This is how all software is built. Bootstrap is just another instance of this process, and a much-needed one.

Another example, when I write Mac software, I don't get to say how menus or dialogs work. That's up to the operating system. That makes the developer's life easier, but it makes the user's life easier too. If you only have to learn how to use one type of menu, you can learn to use more types of software. Why waste time learning two ways to do something so common and simple?

Same with dialogs, typefaces, layout, the details of style-creating. Almost everything you see on this website, scripting.com, flows through Bootstrap in some way.

Over time the innovations of the past become commodities, and then are baked into the OS, creating room for innovation at a higher level. When software is flowing properly, this should be a process that's repeated frequently. Never too soon, never before the pattern of use has emerged, but hopefully not too late. We are ready for what Bootstrap does. It's good that it exists, and I think it's something everyone should build on.

02/18/14; 02:38:34 PM

One thing you hear a lot when the subject of Netflix series comes up is that unlike other popular series, such as True Detective and Game of Thrones, is that there's no long-lasting online discussion of binge-watched series because of spoilers and because everyone progresses through the series at a different rate and at different times. For example, I just binged my way through Orange is the New Black many months after the series premiered. There's no online place for me to discuss these shows.

It occurs to me that the one entity that could neatly solve this problem is Netflix itself. They know where you're at in the series, and what would be a spoiler or not. So they could offer, at the end of an episode, to whisk you off to an a place where you could read commentary that was current up to exactly that point in the series, and no further. No spoilers. You get the sequential-ness that people get from non-binge-watched shows. A perfect feature that Netflix could offer that really no one else is as well-positioned to offer.

PS: Who's your favorite Orange is the New Black character? Mine is Alex. Makes me wish I could be a lesbian and have a girlfriend like her. (I have a couple of women friends who Alex reminds me of. One is married (to a man), and one I lost track of many years ago.)

02/17/14; 05:46:36 PM

I've had a cold for the last week, which has knocked me out pretty thoroughly. Lots of sleep, hot tea, a little writing and coding here and there when I feel unfuzzy, but most of the time, my brain isn't up to very rigorous thinking. I've come to terms with this. I'm a person who's used to moving toward a goal at almost all times. It's a bit distressing for me to be still. But it's also good.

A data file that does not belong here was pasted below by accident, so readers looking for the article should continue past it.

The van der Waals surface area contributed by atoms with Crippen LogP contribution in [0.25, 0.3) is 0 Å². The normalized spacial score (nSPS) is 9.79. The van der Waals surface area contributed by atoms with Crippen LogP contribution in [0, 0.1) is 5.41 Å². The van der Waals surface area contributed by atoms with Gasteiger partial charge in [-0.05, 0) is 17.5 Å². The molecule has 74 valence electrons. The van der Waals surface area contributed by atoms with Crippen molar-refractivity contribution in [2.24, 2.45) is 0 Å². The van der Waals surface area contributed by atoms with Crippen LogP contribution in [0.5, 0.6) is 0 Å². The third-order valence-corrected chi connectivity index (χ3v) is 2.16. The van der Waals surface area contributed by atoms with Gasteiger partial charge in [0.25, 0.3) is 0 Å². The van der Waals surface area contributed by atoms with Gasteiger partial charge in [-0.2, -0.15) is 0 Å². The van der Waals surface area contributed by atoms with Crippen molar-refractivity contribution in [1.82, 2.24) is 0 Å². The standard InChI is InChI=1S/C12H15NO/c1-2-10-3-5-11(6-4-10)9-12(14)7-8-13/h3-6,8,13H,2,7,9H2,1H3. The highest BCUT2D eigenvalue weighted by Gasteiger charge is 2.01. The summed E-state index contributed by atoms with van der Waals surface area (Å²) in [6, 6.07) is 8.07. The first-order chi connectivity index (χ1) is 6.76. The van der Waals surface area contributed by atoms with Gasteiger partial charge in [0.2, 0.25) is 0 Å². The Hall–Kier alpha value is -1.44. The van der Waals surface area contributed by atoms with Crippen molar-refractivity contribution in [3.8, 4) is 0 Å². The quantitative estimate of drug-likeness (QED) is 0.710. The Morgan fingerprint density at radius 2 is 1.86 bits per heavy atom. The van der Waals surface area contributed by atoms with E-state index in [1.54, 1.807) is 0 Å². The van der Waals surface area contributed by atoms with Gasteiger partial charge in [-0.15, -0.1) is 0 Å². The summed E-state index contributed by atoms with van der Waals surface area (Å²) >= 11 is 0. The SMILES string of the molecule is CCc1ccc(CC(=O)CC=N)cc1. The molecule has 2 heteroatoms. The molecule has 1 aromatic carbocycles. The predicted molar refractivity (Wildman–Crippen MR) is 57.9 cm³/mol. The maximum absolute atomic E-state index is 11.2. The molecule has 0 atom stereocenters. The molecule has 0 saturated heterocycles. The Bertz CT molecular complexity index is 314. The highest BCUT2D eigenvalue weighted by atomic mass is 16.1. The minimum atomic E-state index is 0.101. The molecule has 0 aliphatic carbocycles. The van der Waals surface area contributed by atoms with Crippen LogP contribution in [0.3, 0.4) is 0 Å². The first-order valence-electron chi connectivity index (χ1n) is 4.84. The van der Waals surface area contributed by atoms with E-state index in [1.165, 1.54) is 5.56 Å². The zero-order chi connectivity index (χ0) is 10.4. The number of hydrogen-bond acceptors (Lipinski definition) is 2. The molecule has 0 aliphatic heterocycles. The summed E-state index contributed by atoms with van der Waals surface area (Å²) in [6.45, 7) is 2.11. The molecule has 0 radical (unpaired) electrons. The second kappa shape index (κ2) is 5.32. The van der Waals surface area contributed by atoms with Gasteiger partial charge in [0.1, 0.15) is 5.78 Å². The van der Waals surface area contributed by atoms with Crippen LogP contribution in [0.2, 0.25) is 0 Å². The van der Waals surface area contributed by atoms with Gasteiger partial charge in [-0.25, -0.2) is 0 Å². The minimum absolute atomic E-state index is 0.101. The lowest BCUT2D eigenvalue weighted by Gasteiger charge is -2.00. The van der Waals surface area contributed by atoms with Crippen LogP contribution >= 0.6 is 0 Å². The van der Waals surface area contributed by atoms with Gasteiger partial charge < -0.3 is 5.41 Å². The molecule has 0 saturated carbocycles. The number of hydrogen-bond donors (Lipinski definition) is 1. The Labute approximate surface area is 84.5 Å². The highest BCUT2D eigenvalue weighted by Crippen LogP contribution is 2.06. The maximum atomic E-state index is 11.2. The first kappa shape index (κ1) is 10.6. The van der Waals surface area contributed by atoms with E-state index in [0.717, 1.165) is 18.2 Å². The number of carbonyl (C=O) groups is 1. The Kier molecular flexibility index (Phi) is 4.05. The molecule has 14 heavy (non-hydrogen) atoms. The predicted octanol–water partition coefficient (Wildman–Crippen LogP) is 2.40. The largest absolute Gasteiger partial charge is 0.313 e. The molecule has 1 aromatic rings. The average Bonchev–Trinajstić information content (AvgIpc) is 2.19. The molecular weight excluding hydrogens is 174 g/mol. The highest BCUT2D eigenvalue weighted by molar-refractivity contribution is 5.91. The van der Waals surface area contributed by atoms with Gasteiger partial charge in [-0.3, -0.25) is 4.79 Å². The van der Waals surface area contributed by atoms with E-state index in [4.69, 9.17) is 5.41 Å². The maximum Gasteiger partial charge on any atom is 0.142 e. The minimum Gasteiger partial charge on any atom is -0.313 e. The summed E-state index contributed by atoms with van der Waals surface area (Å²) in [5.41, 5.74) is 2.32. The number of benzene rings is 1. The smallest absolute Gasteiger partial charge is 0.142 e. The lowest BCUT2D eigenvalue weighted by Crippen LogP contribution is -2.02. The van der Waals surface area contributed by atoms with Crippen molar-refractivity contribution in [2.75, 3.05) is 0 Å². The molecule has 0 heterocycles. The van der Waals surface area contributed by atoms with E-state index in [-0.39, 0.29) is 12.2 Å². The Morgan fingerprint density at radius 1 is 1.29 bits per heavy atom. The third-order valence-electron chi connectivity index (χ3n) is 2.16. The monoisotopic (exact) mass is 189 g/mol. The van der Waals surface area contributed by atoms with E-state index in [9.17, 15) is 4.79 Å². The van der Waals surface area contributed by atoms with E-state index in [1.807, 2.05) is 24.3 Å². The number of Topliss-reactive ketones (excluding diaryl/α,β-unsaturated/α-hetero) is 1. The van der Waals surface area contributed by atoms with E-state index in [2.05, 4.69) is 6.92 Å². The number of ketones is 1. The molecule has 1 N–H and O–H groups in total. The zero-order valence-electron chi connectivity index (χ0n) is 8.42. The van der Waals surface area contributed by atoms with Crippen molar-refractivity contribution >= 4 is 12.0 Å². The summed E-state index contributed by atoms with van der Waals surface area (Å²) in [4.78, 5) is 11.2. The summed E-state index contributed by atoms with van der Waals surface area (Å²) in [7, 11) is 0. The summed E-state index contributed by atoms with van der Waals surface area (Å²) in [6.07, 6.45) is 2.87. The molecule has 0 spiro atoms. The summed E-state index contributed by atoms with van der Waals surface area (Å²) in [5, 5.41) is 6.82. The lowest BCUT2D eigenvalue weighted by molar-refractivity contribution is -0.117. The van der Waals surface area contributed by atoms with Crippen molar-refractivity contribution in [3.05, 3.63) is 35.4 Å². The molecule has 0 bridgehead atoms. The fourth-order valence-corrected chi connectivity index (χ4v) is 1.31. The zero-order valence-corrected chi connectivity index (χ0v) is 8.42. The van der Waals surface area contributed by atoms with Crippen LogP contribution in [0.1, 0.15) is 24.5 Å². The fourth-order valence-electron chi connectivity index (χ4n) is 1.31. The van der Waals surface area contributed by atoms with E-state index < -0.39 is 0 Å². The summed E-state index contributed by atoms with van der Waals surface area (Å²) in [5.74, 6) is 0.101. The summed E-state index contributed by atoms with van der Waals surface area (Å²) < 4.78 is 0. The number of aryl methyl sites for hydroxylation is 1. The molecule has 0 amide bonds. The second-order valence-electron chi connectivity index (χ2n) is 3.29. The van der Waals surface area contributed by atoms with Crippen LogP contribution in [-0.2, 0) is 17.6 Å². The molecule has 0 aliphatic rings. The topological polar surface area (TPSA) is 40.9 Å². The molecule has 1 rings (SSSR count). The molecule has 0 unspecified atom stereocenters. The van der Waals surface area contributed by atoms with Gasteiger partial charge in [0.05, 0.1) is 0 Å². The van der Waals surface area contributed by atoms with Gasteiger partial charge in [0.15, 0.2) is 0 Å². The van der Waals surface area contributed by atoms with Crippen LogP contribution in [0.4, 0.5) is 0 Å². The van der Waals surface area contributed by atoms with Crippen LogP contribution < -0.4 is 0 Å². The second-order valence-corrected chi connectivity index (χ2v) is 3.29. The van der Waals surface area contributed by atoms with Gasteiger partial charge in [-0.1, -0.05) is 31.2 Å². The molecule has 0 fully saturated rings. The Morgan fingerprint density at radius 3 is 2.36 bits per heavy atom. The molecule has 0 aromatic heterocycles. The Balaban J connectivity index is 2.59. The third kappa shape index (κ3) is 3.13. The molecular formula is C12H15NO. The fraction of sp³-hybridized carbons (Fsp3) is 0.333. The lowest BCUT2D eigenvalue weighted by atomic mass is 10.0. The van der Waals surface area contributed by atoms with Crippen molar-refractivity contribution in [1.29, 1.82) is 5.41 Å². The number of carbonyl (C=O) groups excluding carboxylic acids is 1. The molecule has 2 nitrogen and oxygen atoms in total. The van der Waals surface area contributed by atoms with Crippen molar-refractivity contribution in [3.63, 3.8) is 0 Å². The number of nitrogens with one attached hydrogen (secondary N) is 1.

I felt very lucky to get sick at almost the exact moment a new Netflix series came online, House of Cards, season 2. I had watched both the first season on Netflix and the BBC show it's based on. I thought the second season on Netflix was pretty awful. Lots of scenes that were obviously stretched out, presumably because they didn't have enough plot to fill the allotted time, or maybe enough money to fund the production. I watched because I had nothing better to do, but I wasn't impressed, or particularly entertained.

When it was over, there was a void. What to do to fill the time now? A good friend suggested Orange is the New Black, so I gave it a try. It was a little slow and stupid at first. I really wasn't all that interested in a girly show about a yuppie who goes to prison for a year, but by the second and third episode, it was clear it wasn't that. It is a comedy, there are lots of LOL moments, but it's also a great story, with hugely compelling and interesting characters, and the acting is fantastic. By the time the season is over, you have a real kinship with many of the characters, they all have depth, including the main character who most people seem to dislike, but I think that's kind of the point. She's going through a morphing process. Finding out who she really is. Prison is removing the yuppie veneer one step at a time. It's really great television, right up there with the best. Makes you wonder why it isn't the show everyone is talking about and House of Cards is?

02/17/14; 01:46:28 PM

There's a chain of beating hearts connecting back in time from you to a fish that crawled onto land, one of your many ancestors.

Here's another interesting idea. That entire chain is entirely female, all the way to the last link, and if you're a woman, including the last link.

02/17/14; 01:43:41 PM

Last built: Fri, Mar 14, 2014 at 12:29 PM

By Dave Winer, Monday, February 3, 2014 at 10:51 AM.